By Connor Lynch
BRANTFORD — Easter was a fairly strong showing for Ontario lamb producers, but it’s no longer the make-or-break event of the year for producers.
Fewer lambs were sold this year before Easter, according to weekly sale barn reports. This year, Ontario sale barns sold 5,456 lambs over seven days just two weeks before Easter. Over the same time last year, 6,038 lambs were sold. Prices were slightly stronger nearly across the board this year, with an average increase of $6.50 per hundredweight. Lambs in the 65 lb.-79 lb. range saw the largest increase, going from an average $309.19 per 100 lb. last year to $336.68 per 100 lb. this year. This means a 75 lb. lamb brought in $252.51.
Since Ontario accounts for more than 50 per cent of domestic lamb production, sets the prices and prices were pretty good, said Ontario Sheep Farmers chair Rob Scott. Scott, a producer east of Brantford, saw prices between $3 and $4 per lb. for his Easter lambs, and was getting offers as high as $5/lb.
Two weeks before Easter is go time for producers; that’s when the majority of lamb that’s going to move for the holiday moves, said Scott.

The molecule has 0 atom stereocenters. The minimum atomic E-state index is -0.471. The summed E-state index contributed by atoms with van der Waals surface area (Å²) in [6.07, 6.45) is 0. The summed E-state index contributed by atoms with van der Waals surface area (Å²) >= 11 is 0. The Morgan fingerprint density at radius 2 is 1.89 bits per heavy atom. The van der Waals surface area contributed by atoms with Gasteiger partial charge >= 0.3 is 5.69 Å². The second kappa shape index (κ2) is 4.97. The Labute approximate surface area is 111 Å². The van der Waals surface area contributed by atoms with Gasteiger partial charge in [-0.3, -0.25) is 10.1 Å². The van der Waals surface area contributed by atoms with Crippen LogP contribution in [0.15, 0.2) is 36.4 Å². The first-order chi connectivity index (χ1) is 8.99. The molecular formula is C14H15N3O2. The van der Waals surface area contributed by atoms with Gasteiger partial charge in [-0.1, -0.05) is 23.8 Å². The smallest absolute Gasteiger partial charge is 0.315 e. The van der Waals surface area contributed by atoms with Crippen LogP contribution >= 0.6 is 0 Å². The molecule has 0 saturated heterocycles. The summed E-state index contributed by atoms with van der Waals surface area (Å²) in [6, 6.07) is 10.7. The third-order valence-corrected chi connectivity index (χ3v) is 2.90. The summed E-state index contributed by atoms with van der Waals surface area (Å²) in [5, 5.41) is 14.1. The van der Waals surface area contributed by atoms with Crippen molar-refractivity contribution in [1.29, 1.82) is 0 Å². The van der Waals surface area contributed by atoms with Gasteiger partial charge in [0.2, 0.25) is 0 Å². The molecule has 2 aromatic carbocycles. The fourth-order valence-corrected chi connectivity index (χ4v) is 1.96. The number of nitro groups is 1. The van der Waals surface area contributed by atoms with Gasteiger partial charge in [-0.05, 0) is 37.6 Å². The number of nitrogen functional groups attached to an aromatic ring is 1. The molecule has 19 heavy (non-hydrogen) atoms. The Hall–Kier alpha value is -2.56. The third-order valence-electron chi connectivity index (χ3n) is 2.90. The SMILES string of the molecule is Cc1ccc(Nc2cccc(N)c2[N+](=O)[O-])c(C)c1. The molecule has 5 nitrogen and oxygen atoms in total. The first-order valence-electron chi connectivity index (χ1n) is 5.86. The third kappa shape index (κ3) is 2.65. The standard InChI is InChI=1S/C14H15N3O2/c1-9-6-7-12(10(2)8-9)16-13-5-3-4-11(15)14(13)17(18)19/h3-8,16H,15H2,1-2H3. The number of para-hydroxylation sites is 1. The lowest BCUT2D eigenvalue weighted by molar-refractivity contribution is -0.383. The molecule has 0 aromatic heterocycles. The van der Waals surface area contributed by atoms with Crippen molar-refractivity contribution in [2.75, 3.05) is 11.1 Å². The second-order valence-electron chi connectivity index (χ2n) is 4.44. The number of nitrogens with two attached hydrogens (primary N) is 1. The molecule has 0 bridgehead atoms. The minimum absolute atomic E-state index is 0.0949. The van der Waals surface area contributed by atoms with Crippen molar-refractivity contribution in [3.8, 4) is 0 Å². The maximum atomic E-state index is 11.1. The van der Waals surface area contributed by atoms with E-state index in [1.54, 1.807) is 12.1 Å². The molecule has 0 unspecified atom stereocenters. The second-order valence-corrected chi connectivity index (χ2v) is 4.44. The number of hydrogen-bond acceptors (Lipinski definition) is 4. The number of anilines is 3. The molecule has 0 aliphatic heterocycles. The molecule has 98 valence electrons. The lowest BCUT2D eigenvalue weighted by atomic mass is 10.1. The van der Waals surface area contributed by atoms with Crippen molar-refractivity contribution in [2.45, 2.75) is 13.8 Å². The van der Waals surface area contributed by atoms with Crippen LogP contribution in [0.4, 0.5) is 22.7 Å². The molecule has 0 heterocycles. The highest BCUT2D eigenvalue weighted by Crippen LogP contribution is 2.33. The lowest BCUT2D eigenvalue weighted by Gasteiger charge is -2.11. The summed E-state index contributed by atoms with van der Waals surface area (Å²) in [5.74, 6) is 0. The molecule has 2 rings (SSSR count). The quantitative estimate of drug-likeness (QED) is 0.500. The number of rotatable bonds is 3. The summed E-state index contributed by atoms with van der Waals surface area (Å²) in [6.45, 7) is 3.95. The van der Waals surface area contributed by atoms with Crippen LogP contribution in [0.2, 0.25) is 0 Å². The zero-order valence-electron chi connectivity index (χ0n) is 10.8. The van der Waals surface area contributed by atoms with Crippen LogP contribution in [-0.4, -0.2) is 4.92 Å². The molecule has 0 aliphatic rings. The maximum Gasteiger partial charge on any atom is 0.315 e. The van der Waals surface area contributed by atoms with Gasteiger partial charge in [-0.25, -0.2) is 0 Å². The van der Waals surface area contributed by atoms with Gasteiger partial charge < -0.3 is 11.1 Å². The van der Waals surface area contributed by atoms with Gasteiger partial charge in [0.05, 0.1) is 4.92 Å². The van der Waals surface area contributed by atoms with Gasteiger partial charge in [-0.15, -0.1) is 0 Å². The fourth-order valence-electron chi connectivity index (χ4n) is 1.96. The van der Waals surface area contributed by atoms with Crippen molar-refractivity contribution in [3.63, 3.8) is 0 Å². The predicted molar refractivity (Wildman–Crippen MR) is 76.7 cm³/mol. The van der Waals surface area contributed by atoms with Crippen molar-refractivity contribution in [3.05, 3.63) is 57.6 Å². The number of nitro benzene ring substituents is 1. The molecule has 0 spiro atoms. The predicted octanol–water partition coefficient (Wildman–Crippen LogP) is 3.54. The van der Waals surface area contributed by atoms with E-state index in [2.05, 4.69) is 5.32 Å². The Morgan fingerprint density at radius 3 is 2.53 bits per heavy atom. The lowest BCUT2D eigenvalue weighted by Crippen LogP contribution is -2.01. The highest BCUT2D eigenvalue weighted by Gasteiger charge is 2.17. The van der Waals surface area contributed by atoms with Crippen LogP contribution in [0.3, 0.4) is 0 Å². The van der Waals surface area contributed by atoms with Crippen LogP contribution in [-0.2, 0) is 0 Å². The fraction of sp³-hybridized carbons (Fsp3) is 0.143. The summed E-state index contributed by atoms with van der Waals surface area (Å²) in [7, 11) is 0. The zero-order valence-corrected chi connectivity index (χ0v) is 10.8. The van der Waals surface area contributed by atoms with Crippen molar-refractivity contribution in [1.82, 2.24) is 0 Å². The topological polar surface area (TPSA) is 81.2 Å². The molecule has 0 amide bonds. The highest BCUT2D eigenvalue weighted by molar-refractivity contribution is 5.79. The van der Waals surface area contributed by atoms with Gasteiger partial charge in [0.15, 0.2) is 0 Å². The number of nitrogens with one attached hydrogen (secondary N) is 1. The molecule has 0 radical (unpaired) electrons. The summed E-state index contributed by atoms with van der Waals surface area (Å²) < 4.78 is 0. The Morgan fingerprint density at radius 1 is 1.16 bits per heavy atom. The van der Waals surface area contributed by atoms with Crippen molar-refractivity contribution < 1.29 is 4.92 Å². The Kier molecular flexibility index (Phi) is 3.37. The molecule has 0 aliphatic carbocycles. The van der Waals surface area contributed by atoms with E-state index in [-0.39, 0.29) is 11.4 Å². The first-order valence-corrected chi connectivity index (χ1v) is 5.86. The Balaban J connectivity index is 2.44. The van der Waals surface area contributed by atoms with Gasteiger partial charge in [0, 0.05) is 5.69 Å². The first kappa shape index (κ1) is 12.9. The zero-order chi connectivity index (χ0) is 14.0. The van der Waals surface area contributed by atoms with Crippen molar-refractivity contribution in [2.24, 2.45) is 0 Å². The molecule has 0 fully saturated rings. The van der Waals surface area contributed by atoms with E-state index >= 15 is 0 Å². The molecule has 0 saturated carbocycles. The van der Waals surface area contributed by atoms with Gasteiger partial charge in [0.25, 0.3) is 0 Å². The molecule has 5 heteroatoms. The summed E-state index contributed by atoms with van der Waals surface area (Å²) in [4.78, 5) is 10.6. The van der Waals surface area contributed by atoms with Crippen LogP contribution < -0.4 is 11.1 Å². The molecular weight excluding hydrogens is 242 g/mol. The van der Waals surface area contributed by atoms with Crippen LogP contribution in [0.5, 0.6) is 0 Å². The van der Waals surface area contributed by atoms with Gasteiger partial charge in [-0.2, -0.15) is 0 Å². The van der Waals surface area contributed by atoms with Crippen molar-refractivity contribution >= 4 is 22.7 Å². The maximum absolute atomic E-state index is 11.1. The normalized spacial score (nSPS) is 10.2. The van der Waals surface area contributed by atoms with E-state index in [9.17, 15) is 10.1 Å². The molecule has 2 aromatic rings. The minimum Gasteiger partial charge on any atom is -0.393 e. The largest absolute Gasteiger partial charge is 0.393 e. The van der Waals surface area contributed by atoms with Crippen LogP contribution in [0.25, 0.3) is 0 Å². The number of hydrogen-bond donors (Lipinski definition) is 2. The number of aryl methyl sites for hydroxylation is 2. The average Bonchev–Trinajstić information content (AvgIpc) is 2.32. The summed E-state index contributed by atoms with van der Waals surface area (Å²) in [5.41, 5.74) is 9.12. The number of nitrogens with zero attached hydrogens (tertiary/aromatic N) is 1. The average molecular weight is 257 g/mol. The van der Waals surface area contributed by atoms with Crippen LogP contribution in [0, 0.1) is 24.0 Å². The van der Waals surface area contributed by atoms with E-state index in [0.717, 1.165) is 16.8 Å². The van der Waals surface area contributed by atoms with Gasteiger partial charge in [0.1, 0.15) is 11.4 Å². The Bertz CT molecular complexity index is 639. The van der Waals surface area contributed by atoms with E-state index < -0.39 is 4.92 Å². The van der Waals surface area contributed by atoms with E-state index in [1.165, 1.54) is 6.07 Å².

Lighter lambs are still the top sellers, but the gap is increasingly closing, said Lambton County producer and Ontario sheep director Fraser Hodgson. The price of heavy lambs has increased and demand for lamb has evened out through the year. “Once upon a time (Easter) was the big (sale) of the year, and everything else was measured against it. That hasn’t been the case for quite a while.”
It’s good news for the industry, said Hodgson. That’s because it’s not that prices for Easter lambs have gone down; it’s that prices for heavier lambs, at other times of the year, have gone up.
Ontario only produces about 20 per cent of the lamb consumed in the province. The rest is imported, mainly from Australia, New Zealand and western Canada.
Scott told Farmers Forum that consistently strong demand year-round means producers don’t have to lamb for Easter to make money. Also. with many new producers working off-farm, the time and attention for winter lambing simply isn’t there. The industry’s biggest growth area is in producers doing pasture-lambing, which usually happens in May. Said Scott: “We built a market. Someone in Ontario eats lamb every day.”
Eastern Ontario producer and Ontario Sheep director Chris Moore agreed that demand has been strong. “There’s three buyers for every lamb,” and producers can easily make money outside of the Easter market, he said.